BT had a strong quarter for revenue growth, improving to over 1%. This was helped by some temporary factors, but underlying trends look nonetheless strong across the board

Network development looks strong, with G.fast pilot pricing announced and development on track, selective FTTP builds gaining momentum, and mobile coverage and speed capabilities accelerating

Despite this, or perhaps because of it, the regulatory outlook is as murky as ever, with Openreach’s future structure still not resolved, spectrum auction rules still to-be-decided, and rulings on copper and fibre pricing from April 2017 heavily delayed

Declining broadcast viewing to the TV set among younger demographics, fragmentation of video viewing across screens, the lack of robust measurement of viewing across screens and the development of online video advertising technology are altering the European TV landscape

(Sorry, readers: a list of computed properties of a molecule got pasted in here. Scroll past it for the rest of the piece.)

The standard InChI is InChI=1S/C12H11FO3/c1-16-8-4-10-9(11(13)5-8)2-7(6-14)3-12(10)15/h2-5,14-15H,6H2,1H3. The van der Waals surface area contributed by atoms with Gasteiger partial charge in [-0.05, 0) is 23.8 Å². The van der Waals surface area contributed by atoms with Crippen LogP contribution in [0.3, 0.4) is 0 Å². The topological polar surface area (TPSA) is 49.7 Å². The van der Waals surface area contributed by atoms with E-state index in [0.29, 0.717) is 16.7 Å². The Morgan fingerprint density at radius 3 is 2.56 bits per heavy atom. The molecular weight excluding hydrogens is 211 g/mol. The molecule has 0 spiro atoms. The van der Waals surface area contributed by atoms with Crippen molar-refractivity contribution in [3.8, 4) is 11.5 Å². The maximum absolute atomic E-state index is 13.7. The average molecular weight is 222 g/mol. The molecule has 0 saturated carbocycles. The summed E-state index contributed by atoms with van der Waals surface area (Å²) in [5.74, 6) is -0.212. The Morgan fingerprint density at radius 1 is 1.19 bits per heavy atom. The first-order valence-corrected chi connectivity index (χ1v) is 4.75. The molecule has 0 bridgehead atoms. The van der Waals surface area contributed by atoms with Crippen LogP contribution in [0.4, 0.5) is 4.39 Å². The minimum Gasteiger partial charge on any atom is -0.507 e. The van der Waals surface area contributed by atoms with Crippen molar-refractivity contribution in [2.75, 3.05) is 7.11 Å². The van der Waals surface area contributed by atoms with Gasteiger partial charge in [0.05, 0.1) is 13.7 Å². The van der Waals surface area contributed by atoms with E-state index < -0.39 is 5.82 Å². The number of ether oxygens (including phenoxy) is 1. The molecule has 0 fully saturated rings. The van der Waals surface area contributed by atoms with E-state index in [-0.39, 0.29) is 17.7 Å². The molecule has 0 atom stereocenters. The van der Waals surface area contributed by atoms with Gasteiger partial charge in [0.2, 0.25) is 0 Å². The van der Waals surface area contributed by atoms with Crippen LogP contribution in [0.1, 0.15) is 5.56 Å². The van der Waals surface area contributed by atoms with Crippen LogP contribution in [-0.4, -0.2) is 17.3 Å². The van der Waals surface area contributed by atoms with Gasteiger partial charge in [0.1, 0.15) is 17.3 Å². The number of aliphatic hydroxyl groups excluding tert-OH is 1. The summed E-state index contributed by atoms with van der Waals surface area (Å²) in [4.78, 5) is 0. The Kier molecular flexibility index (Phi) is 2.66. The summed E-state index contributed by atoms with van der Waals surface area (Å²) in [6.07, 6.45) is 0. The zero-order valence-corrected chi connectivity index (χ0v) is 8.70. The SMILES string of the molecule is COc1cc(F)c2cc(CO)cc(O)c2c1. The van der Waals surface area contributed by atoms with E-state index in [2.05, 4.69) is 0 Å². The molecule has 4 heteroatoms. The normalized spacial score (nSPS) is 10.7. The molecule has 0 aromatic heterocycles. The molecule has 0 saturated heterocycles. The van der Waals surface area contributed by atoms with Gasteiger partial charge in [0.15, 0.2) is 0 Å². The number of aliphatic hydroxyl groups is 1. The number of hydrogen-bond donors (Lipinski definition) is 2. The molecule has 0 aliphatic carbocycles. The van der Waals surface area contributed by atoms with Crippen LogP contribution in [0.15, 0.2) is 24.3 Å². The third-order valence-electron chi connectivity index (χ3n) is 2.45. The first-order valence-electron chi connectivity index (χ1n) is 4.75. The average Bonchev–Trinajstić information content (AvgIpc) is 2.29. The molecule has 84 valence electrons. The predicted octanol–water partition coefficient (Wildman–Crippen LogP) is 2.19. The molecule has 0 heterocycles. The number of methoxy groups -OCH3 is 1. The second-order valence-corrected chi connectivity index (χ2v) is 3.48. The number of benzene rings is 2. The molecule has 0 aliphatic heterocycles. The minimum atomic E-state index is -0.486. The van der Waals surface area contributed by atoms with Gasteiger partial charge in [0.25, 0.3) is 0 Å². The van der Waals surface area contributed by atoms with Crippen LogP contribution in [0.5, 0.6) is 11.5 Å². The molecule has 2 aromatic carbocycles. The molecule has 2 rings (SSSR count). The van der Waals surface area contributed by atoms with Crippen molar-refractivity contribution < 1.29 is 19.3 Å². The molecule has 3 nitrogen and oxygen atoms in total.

Programmatic TV is at an early stage, but has shown its potential with increased audience targeting options and campaign automation: the roll-out of programmatic models and ad technology for European TV advertising have already prompted advertisers to see TV in new ways, beyond its core strengths in mass brand advertising

Automated ad technology can support the existing linear broadcast ad infrastructure; in addition we project a combined potential for annual increased TV ad revenue of €220-300m by 2018 in the seven markets of the study, driven by new advertiser spend on addressable TV advertising and programmatic broadcaster OTT

2017 has started well as group revenues grew by 5% on a like-for-like constant currency basis and operating costs were 2% lower year-on-year

The outlook for continuing strong revenue growth in the coming quarters is very positive in light of the numerous and ongoing product and service synergies in all three Sky markets